Two examples of analysis of school districts with the software and data on this web page


The intent is to give specific instructions using the options available to arrive at meaningful comparisons of schools within two districts.  The first example, using Dallas ISD, demonstrates some of the factors that may account for widely divergent performance outcomes among high-poverty schools within the same school district.  The second example illustrates how differences in average general fund expenditures per pupil differs a great deal, comparing expenditures between the elementary and middle schools in Fort Bend ISD, dividing them into two groups based on the percentages of economically disadvantaged students in each school.


Example 1.  Dallas ISD.  With your computer logged on to the web page at, perform the following steps:

1.      Click on the [Hlt/Sel] button if it is not already “on” or red

2.      Choose Dallas ISD from the district select list.

3.      Make sure the [Multi] button is colored red, clicking on it if it is not.

4.      Using the mouse to create rectangles, as described in item 1 in the attached Instructions, choose approximately 30 of the highest performing schools (high STAAR1 values) that have at least 70 percent economically disadvantaged (ED) students.

5.      Similarly, select approximately 30 schools with ED exceeding 70 percent, but with the lowest STAAR1 pass rates.

6.      Observing the two rows of data that were written beneath the diagram, you should see the following, when comparing the data for the lower performing schools with that of the higher performing schools: (a) greater average mobility (MOB),  (b) greater percentage of Black students (B), lower percentage  of LEP students, and (d) higher general funds expenditures per pupil (GFEXP_PP).

7.      The overall pattern of the points in the graph are very similar for the other two largest districts, Houston ISD and Fort Worth ISD. That is, schools are fairly closely distributed around the regression line with increasing poverty rates up to about 70 percent, above which there is an increase in variation around the regression line, both in the positive and the negative directions, at higher rates of poverty. The differences in the percentages of LEP students, especially in elementary schools, and differences in mobility rates, appear to explain at least part of the increased variance at the highest rates of poverty.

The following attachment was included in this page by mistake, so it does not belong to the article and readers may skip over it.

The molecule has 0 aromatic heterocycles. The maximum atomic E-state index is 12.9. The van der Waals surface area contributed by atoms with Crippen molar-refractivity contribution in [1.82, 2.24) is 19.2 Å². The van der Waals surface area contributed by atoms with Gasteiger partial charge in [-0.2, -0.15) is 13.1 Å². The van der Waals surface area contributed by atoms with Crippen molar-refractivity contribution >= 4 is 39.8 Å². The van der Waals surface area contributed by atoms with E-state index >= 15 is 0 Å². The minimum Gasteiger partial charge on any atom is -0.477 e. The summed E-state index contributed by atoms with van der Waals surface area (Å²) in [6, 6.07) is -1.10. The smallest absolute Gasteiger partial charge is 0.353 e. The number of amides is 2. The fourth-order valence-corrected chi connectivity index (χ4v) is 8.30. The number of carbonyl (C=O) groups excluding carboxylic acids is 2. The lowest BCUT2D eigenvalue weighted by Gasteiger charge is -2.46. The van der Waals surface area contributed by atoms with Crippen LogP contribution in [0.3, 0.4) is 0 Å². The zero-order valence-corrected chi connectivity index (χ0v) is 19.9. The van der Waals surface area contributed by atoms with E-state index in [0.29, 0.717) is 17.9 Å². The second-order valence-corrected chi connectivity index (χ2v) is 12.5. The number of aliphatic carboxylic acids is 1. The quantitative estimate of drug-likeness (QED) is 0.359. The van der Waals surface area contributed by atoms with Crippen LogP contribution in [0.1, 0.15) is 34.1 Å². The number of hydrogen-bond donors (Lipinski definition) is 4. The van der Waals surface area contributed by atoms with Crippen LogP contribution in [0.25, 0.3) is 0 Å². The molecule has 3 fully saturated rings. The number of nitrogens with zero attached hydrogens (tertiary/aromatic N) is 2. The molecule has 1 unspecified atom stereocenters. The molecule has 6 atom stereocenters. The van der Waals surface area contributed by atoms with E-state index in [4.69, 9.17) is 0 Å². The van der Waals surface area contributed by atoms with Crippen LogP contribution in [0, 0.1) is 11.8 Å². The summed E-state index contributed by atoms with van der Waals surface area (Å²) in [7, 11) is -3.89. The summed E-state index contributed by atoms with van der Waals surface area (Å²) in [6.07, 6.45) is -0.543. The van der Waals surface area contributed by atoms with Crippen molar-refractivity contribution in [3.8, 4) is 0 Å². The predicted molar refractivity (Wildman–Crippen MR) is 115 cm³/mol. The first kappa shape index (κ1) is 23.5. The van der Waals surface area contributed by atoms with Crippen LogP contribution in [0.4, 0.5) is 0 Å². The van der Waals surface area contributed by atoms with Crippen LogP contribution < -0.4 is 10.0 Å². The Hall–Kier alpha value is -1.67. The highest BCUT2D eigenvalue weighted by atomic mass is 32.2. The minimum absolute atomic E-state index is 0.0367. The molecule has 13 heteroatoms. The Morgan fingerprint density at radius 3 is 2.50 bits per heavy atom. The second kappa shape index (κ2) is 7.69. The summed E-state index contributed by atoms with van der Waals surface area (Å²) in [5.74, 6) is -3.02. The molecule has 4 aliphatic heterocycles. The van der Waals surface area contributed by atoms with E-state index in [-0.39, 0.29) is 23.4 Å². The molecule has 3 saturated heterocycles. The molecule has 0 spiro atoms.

Example 2.  Fort Bend ISD

1.      With the [Hlt/Sel] “on” (red), choose Fort Bend ISD from the district selection list.

2.      Beginning at the extreme upper left-hand corner, create a rectangle that encompasses schools with the lowest rates of ED that include approximately 50 percent of all students in the district (see Item 10 in the instructions included in the Help table)..

3.      Enclose the remaining—higher poverty—schools in a second rectangle.

4.      Comparing the two lines of data, for the higher-poverty schools you should see (a) much greater ED, (b) greater mobility (MOB), (c) greater percentages of Black and Hispanic students, (d) greater percentages of LEP students, (e) lower STAAR1 pass rates, and (f) greater general fund expenditures per pupil (GFEXP_PP) of approximately 800 dollars.

5.      If you capture the three lowest performing schools in another rectangle, still with the [Multi] in the red or “on” mode, you should observe that the rate of Black students is 50 percent.

6.      Another rectangle capturing the 10 schools at the extreme low-poverty end will show, surprisingly, that the total percentages for Black, Hispanic, and White students sum to just 49 percent, from which it is inferred that some 50 percent are Asian American.  Fort Bend ISD apparently has a fairly uniform distribution of students among the four racial groups, but they are obviously not uniformly distributed across its elementary and middle schools.